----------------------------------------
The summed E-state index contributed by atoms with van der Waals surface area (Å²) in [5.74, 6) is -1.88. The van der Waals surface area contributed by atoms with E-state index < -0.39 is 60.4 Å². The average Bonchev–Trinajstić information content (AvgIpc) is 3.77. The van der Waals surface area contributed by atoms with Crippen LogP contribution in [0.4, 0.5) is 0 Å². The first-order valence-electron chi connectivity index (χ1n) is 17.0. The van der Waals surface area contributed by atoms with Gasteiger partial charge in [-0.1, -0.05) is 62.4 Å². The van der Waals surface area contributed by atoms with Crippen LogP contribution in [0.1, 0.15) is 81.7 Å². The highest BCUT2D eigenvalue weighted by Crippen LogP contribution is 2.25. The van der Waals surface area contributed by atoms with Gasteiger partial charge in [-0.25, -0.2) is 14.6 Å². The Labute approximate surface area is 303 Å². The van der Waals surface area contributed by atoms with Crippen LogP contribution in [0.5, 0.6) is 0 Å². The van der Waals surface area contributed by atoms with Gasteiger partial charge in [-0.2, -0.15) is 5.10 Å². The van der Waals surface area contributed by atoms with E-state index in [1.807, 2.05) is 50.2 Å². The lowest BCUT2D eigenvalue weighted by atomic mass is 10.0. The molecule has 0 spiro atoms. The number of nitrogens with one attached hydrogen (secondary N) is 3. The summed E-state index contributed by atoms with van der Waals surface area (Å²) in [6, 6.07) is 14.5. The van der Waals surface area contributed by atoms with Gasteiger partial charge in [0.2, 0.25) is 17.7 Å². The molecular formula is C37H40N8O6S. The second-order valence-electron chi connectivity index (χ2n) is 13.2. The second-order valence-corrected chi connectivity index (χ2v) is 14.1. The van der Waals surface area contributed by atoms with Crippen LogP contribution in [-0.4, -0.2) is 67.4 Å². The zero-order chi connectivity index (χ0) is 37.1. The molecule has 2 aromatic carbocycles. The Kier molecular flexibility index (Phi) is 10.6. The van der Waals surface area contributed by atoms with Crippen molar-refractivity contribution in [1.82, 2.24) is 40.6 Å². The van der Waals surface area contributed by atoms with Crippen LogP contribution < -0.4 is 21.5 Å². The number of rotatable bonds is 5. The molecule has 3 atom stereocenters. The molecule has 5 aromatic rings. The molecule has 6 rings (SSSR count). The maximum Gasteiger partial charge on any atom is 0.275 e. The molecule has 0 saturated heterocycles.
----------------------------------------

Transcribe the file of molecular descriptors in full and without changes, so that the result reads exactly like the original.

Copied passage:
The summed E-state index contributed by atoms with van der Waals surface area (Å²) in [5.74, 6) is -1.88. The van der Waals surface area contributed by atoms with E-state index < -0.39 is 60.4 Å². The average Bonchev–Trinajstić information content (AvgIpc) is 3.77. The van der Waals surface area contributed by atoms with Crippen LogP contribution in [0.4, 0.5) is 0 Å². The first-order valence-electron chi connectivity index (χ1n) is 17.0. The van der Waals surface area contributed by atoms with Gasteiger partial charge in [-0.1, -0.05) is 62.4 Å². The van der Waals surface area contributed by atoms with Crippen LogP contribution in [0.1, 0.15) is 81.7 Å². The highest BCUT2D eigenvalue weighted by Crippen LogP contribution is 2.25. The van der Waals surface area contributed by atoms with Gasteiger partial charge in [-0.25, -0.2) is 14.6 Å². The Labute approximate surface area is 303 Å². The van der Waals surface area contributed by atoms with Crippen LogP contribution in [0.5, 0.6) is 0 Å². The van der Waals surface area contributed by atoms with Gasteiger partial charge in [-0.2, -0.15) is 5.10 Å². The van der Waals surface area contributed by atoms with E-state index in [1.807, 2.05) is 50.2 Å². The lowest BCUT2D eigenvalue weighted by atomic mass is 10.0. The molecule has 0 spiro atoms. The number of nitrogens with one attached hydrogen (secondary N) is 3. The summed E-state index contributed by atoms with van der Waals surface area (Å²) in [6, 6.07) is 14.5. The van der Waals surface area contributed by atoms with Gasteiger partial charge in [0.2, 0.25) is 17.7 Å². The molecular formula is C37H40N8O6S. The second-order valence-electron chi connectivity index (χ2n) is 13.2. The second-order valence-corrected chi connectivity index (χ2v) is 14.1. The van der Waals surface area contributed by atoms with Crippen LogP contribution in [-0.4, -0.2) is 67.4 Å². The zero-order chi connectivity index (χ0) is 37.1. The molecule has 2 aromatic carbocycles. The Kier molecular flexibility index (Phi) is 10.6. The van der Waals surface area contributed by atoms with Crippen molar-refractivity contribution in [1.82, 2.24) is 40.6 Å². The van der Waals surface area contributed by atoms with Crippen LogP contribution < -0.4 is 21.5 Å². The number of rotatable bonds is 5. The molecule has 3 atom stereocenters. The molecule has 5 aromatic rings. The molecule has 6 rings (SSSR count). The maximum Gasteiger partial charge on any atom is 0.275 e. The molecule has 0 saturated heterocycles.